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Inslee decries Spokane businesses violating order

Hobby Lobby customers visit the store on North Division Street in Spokane, Friday, May 15, 2020. (Colin Mulvany / The Spokesman-Review)
By Jim Camden and Thomas Clouse The Spokesman-Review

Despite tough talk from Gov. Jay Inslee, some Spokane-area businesses have opened despite not appearing to fit the definition of essential businesses under state COVID-19 restrictions.

JOANN Fabric and Crafts indicated online it is open for curbside business. But the stores were bustling with in-store shoppers Tuesday at the retailer’s store at 1840 W. Francis Ave.

On the door, the business posted a message explaining why it had opened, which it said mostly was to provide materials needed to make homemade personal protective equipment.

“The safety of our team members, customers, and community is our top priority,” the posted statement read in part. “That is why JOANN is staying open during this difficult time so that we can satisfy the needs of our customers forced to work from home.”

Despite the claims for following coronavirus safety guidelines, several employees were seen working without masks as they checked out customers or helped them find items.

An assistant manager directed a reporter’s questions to JOANN’s corporate office in Ohio, which did not immediately return a message seeking comment.

Last week, Hobby Lobby stores opened after its corporate lawyers reached out to the Spokane City Attorney’s Office. The stores remained open Tuesday, with employees all wearing masks. The Spokane Valley store had protective barriers to separate cashiers from customers.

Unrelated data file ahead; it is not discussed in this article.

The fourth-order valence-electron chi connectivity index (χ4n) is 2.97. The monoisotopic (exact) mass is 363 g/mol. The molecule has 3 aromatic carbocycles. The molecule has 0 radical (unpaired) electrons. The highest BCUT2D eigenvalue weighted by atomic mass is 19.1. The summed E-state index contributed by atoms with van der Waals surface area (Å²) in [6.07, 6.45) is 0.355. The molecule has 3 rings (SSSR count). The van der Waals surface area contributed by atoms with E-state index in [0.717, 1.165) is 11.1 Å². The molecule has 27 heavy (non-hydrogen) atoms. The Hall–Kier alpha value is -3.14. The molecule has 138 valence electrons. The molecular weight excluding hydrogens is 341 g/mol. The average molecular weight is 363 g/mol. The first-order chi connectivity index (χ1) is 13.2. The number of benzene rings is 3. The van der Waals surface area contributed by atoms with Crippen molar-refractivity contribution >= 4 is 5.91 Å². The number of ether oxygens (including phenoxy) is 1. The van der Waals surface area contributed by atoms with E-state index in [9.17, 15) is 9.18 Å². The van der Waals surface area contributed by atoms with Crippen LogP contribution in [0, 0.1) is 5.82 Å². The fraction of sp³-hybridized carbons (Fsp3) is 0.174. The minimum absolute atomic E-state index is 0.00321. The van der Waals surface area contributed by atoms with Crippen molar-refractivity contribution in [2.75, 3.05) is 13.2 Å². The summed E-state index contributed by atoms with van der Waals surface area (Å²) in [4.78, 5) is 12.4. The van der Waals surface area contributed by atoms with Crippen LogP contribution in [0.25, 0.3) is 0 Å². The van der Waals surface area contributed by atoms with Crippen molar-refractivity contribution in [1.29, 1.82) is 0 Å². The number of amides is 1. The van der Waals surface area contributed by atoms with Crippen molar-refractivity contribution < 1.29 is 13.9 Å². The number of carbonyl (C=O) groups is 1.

In addition to the craft stores, three Spokane Valley bars have opened prior to easing of state restrictions.

At a news conference Tuesday to announce new criteria that must be met by Spokane and nine other counties in order to reopen more of their economy, Inslee said bars moving ahead of the restrictions by reopening early and serving customers was not acceptable.

“Those bars need to be in compliance with the order,” he said. “We’re going to have more things to say in the upcoming days from the attorney general about the need for people to comply.”

The need for compliance and personal responsibility will increase as the state loosens requirements on the economy, Inslee said. Businesses will need to take steps to keep customers and employees safe, he said.

“If there are people who are showing a blatant disrespect for that, that needs to change. The public needs to let them know about it, and local officials need to let them know about it, too, and take some action,” Inslee said.

Attorney General Bob Ferguson announced Tuesday morning the state had filed lawsuits against gyms in Pierce and Snohomish counties that had reopened in violation of the “Stay Home, Stay Healthy” order and refused to close after repeated contacts from the state.

“There’s just no reason why certain people would think they’re kind of special, and they have certain rights that other citizens do not,” Inslee said. “They think they’re above the law, apparently.”

The businesses are violating the law and endangering not just their patrons but the families and others those patrons come into contact with after they leave, Inslee said.

The vast majority of business people are complying with orders and making tough decisions because they’re being responsible, he said.

“For some irresponsible business leaders to besmirch the ones that are responsible, that just will not stand,” he added.